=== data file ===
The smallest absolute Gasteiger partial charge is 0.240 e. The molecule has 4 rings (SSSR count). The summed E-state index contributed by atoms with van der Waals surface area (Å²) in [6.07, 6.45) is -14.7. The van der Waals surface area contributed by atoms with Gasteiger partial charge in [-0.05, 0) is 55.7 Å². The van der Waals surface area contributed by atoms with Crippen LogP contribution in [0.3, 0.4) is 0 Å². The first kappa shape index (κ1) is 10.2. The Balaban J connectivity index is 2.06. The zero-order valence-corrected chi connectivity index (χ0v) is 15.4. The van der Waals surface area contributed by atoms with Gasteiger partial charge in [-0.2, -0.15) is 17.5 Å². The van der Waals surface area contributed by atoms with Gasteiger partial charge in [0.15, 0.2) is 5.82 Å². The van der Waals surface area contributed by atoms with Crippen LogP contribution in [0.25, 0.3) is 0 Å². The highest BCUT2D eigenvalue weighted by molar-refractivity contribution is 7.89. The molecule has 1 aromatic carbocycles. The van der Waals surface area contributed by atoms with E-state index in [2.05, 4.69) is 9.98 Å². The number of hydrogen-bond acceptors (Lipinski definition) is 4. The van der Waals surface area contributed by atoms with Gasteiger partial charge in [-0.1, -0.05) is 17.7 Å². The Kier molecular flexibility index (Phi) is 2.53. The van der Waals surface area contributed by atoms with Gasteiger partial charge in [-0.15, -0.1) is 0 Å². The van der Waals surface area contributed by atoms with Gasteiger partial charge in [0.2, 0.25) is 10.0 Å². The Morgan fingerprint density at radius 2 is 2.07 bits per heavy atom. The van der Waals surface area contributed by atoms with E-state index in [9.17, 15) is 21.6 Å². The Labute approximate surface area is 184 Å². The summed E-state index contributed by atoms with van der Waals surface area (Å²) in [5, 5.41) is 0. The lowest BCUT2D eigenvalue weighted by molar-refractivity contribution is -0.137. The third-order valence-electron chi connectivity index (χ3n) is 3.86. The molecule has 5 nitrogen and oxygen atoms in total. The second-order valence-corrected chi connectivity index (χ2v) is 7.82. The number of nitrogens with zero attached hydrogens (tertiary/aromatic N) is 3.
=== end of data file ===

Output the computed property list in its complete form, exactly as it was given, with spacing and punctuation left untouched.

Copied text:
The smallest absolute Gasteiger partial charge is 0.240 e. The molecule has 4 rings (SSSR count). The summed E-state index contributed by atoms with van der Waals surface area (Å²) in [6.07, 6.45) is -14.7. The van der Waals surface area contributed by atoms with Gasteiger partial charge in [-0.05, 0) is 55.7 Å². The van der Waals surface area contributed by atoms with Crippen LogP contribution in [0.3, 0.4) is 0 Å². The first kappa shape index (κ1) is 10.2. The Balaban J connectivity index is 2.06. The zero-order valence-corrected chi connectivity index (χ0v) is 15.4. The van der Waals surface area contributed by atoms with Gasteiger partial charge in [-0.2, -0.15) is 17.5 Å². The van der Waals surface area contributed by atoms with Gasteiger partial charge in [0.15, 0.2) is 5.82 Å². The van der Waals surface area contributed by atoms with Crippen LogP contribution in [0.25, 0.3) is 0 Å². The highest BCUT2D eigenvalue weighted by molar-refractivity contribution is 7.89. The molecule has 1 aromatic carbocycles. The van der Waals surface area contributed by atoms with E-state index in [2.05, 4.69) is 9.98 Å². The number of hydrogen-bond acceptors (Lipinski definition) is 4. The van der Waals surface area contributed by atoms with Gasteiger partial charge in [-0.1, -0.05) is 17.7 Å². The Kier molecular flexibility index (Phi) is 2.53. The van der Waals surface area contributed by atoms with Gasteiger partial charge in [-0.15, -0.1) is 0 Å². The van der Waals surface area contributed by atoms with Gasteiger partial charge in [0.2, 0.25) is 10.0 Å². The Morgan fingerprint density at radius 2 is 2.07 bits per heavy atom. The van der Waals surface area contributed by atoms with E-state index in [9.17, 15) is 21.6 Å². The Labute approximate surface area is 184 Å². The summed E-state index contributed by atoms with van der Waals surface area (Å²) in [5, 5.41) is 0. The lowest BCUT2D eigenvalue weighted by molar-refractivity contribution is -0.137. The third-order valence-electron chi connectivity index (χ3n) is 3.86. The molecule has 5 nitrogen and oxygen atoms in total. The second-order valence-corrected chi connectivity index (χ2v) is 7.82. The number of nitrogens with zero attached hydrogens (tertiary/aromatic N) is 3.